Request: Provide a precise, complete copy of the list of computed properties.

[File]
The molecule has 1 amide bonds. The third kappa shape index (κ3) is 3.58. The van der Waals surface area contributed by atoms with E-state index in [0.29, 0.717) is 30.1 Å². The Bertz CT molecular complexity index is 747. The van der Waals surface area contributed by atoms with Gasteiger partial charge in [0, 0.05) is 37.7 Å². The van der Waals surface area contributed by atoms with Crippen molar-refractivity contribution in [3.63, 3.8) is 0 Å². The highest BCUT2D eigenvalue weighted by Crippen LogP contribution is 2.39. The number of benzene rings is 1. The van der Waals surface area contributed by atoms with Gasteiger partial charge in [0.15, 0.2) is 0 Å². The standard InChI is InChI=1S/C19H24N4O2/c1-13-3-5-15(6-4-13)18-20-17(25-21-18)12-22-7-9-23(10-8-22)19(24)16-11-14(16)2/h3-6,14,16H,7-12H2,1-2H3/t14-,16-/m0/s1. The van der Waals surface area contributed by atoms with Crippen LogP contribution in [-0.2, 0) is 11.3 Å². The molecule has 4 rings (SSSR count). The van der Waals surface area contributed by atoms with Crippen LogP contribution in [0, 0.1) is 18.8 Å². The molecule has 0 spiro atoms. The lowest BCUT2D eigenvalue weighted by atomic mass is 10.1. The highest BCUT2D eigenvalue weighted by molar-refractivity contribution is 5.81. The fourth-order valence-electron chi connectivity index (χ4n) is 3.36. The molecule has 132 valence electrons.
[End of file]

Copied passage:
The molecule has 1 amide bonds. The third kappa shape index (κ3) is 3.58. The van der Waals surface area contributed by atoms with E-state index in [0.29, 0.717) is 30.1 Å². The Bertz CT molecular complexity index is 747. The van der Waals surface area contributed by atoms with Gasteiger partial charge in [0, 0.05) is 37.7 Å². The van der Waals surface area contributed by atoms with Crippen molar-refractivity contribution in [3.63, 3.8) is 0 Å². The highest BCUT2D eigenvalue weighted by Crippen LogP contribution is 2.39. The number of benzene rings is 1. The van der Waals surface area contributed by atoms with Gasteiger partial charge in [0.15, 0.2) is 0 Å². The standard InChI is InChI=1S/C19H24N4O2/c1-13-3-5-15(6-4-13)18-20-17(25-21-18)12-22-7-9-23(10-8-22)19(24)16-11-14(16)2/h3-6,14,16H,7-12H2,1-2H3/t14-,16-/m0/s1. The van der Waals surface area contributed by atoms with Crippen LogP contribution in [-0.2, 0) is 11.3 Å². The molecule has 4 rings (SSSR count). The van der Waals surface area contributed by atoms with Crippen LogP contribution in [0, 0.1) is 18.8 Å². The molecule has 0 spiro atoms. The lowest BCUT2D eigenvalue weighted by atomic mass is 10.1. The highest BCUT2D eigenvalue weighted by molar-refractivity contribution is 5.81. The fourth-order valence-electron chi connectivity index (χ4n) is 3.36. The molecule has 132 valence electrons.